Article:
The city of Wislow sits on the frayed elbow of central California, sealed off by the mountains and the sea. Rookie Wes Lyedecker begins his first day as a cop there, brimming with the desire to ‘make a difference.’ His cynical training officer, Thomas Bell, is unimpressed.
The cops confront a berserk biker in a motel room - the man amped out of his skull on crystal meth. This bloody confrontation propels the cops down a twisted path.
Wes Lyedecker learns lessons they never taught in the Academy as the two cops battle Sinoloan drug lords, the Mayor and Wislow’s richest man, in a desperate attempt to find the source of the uncut meth that is tearing the town apart.
Bell and Wes finally track down the heavily-armed crystal meth cowboys and their lab. And all hell breaks loose.
Taking a chance on a new author often disappoints--this one doesn't. In the cop drama genre, this book is fast paced and funny at times, sad at others. I kept wanting to sit down and read to find out where the story was going and what was going to happen to the two main charcters, Wes and Bell. The story didn't rely on predictability and kept me surprised. It is gritty in language and imagery but it worked well for me.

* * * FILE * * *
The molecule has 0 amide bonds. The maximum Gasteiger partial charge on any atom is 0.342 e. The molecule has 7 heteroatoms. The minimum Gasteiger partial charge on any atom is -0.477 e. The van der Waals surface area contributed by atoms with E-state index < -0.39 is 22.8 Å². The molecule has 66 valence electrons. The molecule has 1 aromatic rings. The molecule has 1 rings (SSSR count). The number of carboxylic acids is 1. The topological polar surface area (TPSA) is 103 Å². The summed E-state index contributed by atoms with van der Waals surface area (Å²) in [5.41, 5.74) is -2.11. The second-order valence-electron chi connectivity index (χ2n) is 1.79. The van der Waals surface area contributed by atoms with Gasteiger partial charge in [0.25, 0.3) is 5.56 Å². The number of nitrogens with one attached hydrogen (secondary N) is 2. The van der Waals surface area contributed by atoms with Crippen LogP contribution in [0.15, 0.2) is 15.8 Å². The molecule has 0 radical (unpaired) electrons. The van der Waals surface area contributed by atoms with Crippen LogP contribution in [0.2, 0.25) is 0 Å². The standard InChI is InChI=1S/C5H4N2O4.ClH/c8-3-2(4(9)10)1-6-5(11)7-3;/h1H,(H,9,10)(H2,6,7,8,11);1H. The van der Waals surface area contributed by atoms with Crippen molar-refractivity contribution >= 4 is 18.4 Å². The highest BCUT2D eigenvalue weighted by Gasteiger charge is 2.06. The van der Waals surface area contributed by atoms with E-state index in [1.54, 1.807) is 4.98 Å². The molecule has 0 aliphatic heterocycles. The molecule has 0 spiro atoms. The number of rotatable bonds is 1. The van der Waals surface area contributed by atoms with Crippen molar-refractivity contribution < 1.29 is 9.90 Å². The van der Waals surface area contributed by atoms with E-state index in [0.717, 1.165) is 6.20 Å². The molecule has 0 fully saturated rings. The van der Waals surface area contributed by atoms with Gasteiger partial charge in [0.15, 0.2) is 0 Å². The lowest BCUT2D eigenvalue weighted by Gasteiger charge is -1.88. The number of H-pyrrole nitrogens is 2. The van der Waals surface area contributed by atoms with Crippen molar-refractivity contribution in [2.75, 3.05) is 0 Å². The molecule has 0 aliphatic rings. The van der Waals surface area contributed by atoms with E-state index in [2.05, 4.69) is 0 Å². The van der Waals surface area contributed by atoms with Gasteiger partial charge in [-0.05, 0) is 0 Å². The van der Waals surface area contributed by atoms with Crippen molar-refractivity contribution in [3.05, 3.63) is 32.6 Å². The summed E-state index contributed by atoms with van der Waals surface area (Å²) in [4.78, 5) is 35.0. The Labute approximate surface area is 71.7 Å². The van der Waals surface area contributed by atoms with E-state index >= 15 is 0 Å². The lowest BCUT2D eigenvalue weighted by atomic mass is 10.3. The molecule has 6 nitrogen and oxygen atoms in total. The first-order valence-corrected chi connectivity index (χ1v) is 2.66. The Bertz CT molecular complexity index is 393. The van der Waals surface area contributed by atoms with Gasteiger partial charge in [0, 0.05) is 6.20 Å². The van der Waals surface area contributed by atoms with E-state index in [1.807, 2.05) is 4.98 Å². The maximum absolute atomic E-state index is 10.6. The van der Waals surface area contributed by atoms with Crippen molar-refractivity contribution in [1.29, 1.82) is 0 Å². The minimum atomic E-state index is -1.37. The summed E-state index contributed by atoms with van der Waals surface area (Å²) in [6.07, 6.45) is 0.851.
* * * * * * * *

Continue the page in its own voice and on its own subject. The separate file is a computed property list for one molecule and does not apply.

While I was waiting for a friend to get ready for a dinner out,he is IMPOSSIBLY slow!, I started to flip through a book he had laying on a table, The Crystal Meth Cowboys by John Knoerle. The page I happened to land on had the most marvelous mental image. --"The other cops laughed loudly. Chug's head rested on the bar,cradled in his folded arms. They had decorated his hair with swizzle sticks and drink straws." -- I borrowed his copy immediately and crushed it in 20 furious hours. I am very excited to learn this author has several other titles I look forward to reading. Oooo and sweet Christ,this O'ccifer Bell? This character? He #*!@ RULES!!!
Authenticity is vital for any good cop story. Too many novels written about police officers and how they do what they do read like the author's only expertise comes from watching reruns of the television show "Law & Order." Not so with John Knoerle's excellent "Crystal Meth Cowboys," a gritty thriller written with the kind of detail that could only come from having spent time riding around in a squad car.